I’ll admit I’m a little biased. I love the minimalist lifestyle, as I strive to live a life of simplicity. But even I can admit that there’s times when minimalism is frustrating…even damaging. I’ve been on this journey long enough to be aware of some of the pitfalls along the way. It’s important not to ignore the drawbacks of minimalism, but to be aware of avoiding them on our journey toward simplicity.
Minimal vs. Frugal
For the most part, frugality and minimalism can go hand in hand. There are other times when the minimalist style carries a hefty price tag. I’ve written a little on this topic already, and Josh and I have decided that when frugal and minimal clash, we will choose the more frugal option.
Sometimes we tell ourselves we’re paying more for quality, when really we’re just paying more because it looks more sleek and polished…and we just like it more!
True minimalism isn’t a style you pay more to buy, it’s a lifestyle of curating and simplifying.
It’s amazing how well frugality and minimalism can co-exist if we’re intentional about it.
Minimal vs. Durable
This is one of the most significant drawbacks to minimalism that I’ve noticed in my own life. There is a tendency when I don’t have many possessions to place too much value on the things I do own. While I think it’s awesome that minimalism helps us appreciate what we have, sometimes the pendulum swings too far and we become a little too attached to our stuff…because we don’t have much of it!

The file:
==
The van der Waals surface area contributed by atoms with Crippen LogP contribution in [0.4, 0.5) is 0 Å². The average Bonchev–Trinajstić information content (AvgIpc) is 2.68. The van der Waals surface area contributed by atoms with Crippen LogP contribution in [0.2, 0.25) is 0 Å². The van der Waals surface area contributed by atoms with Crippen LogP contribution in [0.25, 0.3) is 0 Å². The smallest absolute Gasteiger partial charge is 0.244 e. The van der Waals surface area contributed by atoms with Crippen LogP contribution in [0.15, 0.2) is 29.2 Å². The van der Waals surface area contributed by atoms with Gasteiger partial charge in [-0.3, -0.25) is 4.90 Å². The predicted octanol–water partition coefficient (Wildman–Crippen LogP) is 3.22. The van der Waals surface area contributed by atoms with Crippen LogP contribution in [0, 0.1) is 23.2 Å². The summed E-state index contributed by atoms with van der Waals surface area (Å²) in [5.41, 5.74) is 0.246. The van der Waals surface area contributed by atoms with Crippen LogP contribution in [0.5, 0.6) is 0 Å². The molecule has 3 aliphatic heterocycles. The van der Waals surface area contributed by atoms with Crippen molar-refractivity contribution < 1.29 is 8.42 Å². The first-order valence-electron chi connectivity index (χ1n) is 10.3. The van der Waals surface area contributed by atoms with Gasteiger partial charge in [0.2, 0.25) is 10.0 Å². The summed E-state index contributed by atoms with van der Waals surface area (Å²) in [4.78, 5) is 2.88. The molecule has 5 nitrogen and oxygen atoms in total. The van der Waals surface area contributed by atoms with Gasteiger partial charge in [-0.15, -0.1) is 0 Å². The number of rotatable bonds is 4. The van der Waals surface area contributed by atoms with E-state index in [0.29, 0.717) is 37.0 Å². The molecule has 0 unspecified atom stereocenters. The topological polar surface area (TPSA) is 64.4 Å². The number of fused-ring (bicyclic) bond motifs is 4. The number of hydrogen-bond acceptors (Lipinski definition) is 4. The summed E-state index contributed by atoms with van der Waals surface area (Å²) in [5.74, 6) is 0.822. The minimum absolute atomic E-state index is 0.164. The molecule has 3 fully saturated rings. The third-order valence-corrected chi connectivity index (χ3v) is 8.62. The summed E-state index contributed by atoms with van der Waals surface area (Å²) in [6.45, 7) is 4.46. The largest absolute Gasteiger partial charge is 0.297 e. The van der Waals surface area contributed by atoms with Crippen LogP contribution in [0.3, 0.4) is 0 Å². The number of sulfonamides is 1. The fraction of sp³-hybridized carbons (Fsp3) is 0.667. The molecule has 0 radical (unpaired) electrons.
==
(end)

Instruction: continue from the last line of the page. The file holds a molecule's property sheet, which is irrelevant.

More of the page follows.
That’s the very thing we were originally trying to avoid. Oops…
Minimalists don’t usually have duplicates of things. This is mostly good, but it does put more pressure on me to take care of what I do have. If I love and wear everything in my closet, I’ll get more upset when something gets stained. If I only have one pair of shoes, I’ll be bummed when they start to wear holes in the sides. I’m in the middle of the Project 333 Challenge right now – to wear 33 items of clothing for 3 months. I’m finding that I’ve had to repair several articles of clothing because I’m wearing them so much. (But I also appreciate them more, and want to take better care of them.)
All in all, I think wearing things out and then replacing them when they’re no longer useable is better than the tendency to keep buying and accumulating new things and not wearing out anything. But it is hard to say goodbye to an item you care about because it was heavily used.
Minimalism becomes a snare if it makes me overprotective or possessive of my things. I have to fight the danger of becoming a “backward materialist” by remembering that sometimes things wear out and it’s okay to replace them.
Minimal vs. Multiples
Minimalists generally don’t keep things “just in case.” Usually keeping something “just in case” is a lame excuse for clutter.
But sometimes just in case happens!
Sometimes you lose the baby snot sucker in the middle of the night (something that goes unused 99.9% of the time) when he actually has a cold and you kinda wish you had a backup just in case.
Sometimes a band from Cali stays at your home while touring the Midwest in the dead of winter and you think, “Man if I hadn’t already minimized our coats, hats, and gloves I’d give you some to keep you warm on the road!”
Sometimes a guest asks for a toaster or a plastic spoon and you say “Nope, we don’t have those. Sorry!”
Sometimes there’s an ugly sweater contest at work and you no longer own any of those hideous 90’s sweaters you used to wear for entertainment purposes.
Is it worth holding onto these items just in case? Some, maybe. Others, no. Minimalism still wins most of the time!
Minimal vs. Preparedness
Some people like to stockpile and be prepared for any and every emergency known to mankind. I don’t stockpile, but I do hate running out of certain things I use a lot. So while it’s not excessive, and we buy many things week-to-week, I buy some items in bulk. This saves us money and trips to the store.